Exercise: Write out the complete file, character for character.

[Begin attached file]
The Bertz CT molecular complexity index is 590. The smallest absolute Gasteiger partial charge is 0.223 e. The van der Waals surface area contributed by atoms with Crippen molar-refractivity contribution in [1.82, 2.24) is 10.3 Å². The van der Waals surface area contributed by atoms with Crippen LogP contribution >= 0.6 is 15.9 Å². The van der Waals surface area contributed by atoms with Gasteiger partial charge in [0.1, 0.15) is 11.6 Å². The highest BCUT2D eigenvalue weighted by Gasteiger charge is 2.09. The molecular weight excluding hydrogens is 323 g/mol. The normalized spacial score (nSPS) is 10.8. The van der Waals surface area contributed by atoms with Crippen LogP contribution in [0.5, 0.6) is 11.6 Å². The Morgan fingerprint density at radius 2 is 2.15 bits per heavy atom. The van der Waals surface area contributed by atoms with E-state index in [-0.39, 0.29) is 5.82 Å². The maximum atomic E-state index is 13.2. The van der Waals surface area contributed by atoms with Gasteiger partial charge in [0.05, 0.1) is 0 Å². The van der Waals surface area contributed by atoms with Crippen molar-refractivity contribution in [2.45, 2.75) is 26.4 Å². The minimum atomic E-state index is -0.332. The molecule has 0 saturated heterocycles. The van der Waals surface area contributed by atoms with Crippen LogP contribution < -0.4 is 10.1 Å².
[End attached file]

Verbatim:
The Bertz CT molecular complexity index is 590. The smallest absolute Gasteiger partial charge is 0.223 e. The van der Waals surface area contributed by atoms with Crippen molar-refractivity contribution in [1.82, 2.24) is 10.3 Å². The van der Waals surface area contributed by atoms with Crippen LogP contribution >= 0.6 is 15.9 Å². The van der Waals surface area contributed by atoms with Gasteiger partial charge in [0.1, 0.15) is 11.6 Å². The highest BCUT2D eigenvalue weighted by Gasteiger charge is 2.09. The molecular weight excluding hydrogens is 323 g/mol. The normalized spacial score (nSPS) is 10.8. The van der Waals surface area contributed by atoms with Crippen LogP contribution in [0.5, 0.6) is 11.6 Å². The Morgan fingerprint density at radius 2 is 2.15 bits per heavy atom. The van der Waals surface area contributed by atoms with E-state index in [-0.39, 0.29) is 5.82 Å². The maximum atomic E-state index is 13.2. The van der Waals surface area contributed by atoms with Gasteiger partial charge in [0.05, 0.1) is 0 Å². The van der Waals surface area contributed by atoms with Crippen molar-refractivity contribution in [2.45, 2.75) is 26.4 Å². The minimum atomic E-state index is -0.332. The molecule has 0 saturated heterocycles. The van der Waals surface area contributed by atoms with Crippen LogP contribution < -0.4 is 10.1 Å².